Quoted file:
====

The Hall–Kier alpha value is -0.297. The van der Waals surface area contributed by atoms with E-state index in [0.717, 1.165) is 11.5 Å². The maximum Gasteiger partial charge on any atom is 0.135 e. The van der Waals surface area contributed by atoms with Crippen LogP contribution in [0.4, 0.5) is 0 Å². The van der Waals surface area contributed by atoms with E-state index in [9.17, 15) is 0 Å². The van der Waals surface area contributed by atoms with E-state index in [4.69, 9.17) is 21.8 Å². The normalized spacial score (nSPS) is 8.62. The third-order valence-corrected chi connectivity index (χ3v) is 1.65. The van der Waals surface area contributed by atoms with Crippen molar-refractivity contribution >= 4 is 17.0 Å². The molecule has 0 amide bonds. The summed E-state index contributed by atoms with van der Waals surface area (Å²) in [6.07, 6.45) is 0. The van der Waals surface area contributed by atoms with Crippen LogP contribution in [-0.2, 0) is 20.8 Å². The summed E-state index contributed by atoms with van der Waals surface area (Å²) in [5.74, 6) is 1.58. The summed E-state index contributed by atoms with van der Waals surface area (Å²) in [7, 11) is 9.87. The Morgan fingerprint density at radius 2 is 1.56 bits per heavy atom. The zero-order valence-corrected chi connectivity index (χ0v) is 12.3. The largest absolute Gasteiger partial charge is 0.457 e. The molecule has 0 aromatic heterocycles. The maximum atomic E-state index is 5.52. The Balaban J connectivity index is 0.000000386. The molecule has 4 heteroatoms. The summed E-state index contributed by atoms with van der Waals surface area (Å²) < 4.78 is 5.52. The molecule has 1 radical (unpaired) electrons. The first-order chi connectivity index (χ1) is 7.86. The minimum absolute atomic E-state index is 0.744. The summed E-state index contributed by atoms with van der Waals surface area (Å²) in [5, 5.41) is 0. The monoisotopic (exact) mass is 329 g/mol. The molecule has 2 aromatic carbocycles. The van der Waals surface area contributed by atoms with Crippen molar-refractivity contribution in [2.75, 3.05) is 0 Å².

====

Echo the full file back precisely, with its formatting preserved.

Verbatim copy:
The Hall–Kier alpha value is -0.297. The van der Waals surface area contributed by atoms with E-state index in [0.717, 1.165) is 11.5 Å². The maximum Gasteiger partial charge on any atom is 0.135 e. The van der Waals surface area contributed by atoms with Crippen LogP contribution in [0.4, 0.5) is 0 Å². The van der Waals surface area contributed by atoms with E-state index in [9.17, 15) is 0 Å². The van der Waals surface area contributed by atoms with E-state index in [4.69, 9.17) is 21.8 Å². The normalized spacial score (nSPS) is 8.62. The third-order valence-corrected chi connectivity index (χ3v) is 1.65. The van der Waals surface area contributed by atoms with Crippen molar-refractivity contribution >= 4 is 17.0 Å². The molecule has 0 amide bonds. The summed E-state index contributed by atoms with van der Waals surface area (Å²) in [6.07, 6.45) is 0. The van der Waals surface area contributed by atoms with Crippen LogP contribution in [-0.2, 0) is 20.8 Å². The summed E-state index contributed by atoms with van der Waals surface area (Å²) in [5.74, 6) is 1.58. The summed E-state index contributed by atoms with van der Waals surface area (Å²) in [7, 11) is 9.87. The Morgan fingerprint density at radius 2 is 1.56 bits per heavy atom. The zero-order valence-corrected chi connectivity index (χ0v) is 12.3. The largest absolute Gasteiger partial charge is 0.457 e. The molecule has 0 aromatic heterocycles. The maximum atomic E-state index is 5.52. The Balaban J connectivity index is 0.000000386. The molecule has 4 heteroatoms. The summed E-state index contributed by atoms with van der Waals surface area (Å²) < 4.78 is 5.52. The molecule has 1 radical (unpaired) electrons. The first-order chi connectivity index (χ1) is 7.86. The minimum absolute atomic E-state index is 0.744. The summed E-state index contributed by atoms with van der Waals surface area (Å²) in [5, 5.41) is 0. The monoisotopic (exact) mass is 329 g/mol. The molecule has 2 aromatic carbocycles. The van der Waals surface area contributed by atoms with Crippen molar-refractivity contribution in [2.75, 3.05) is 0 Å².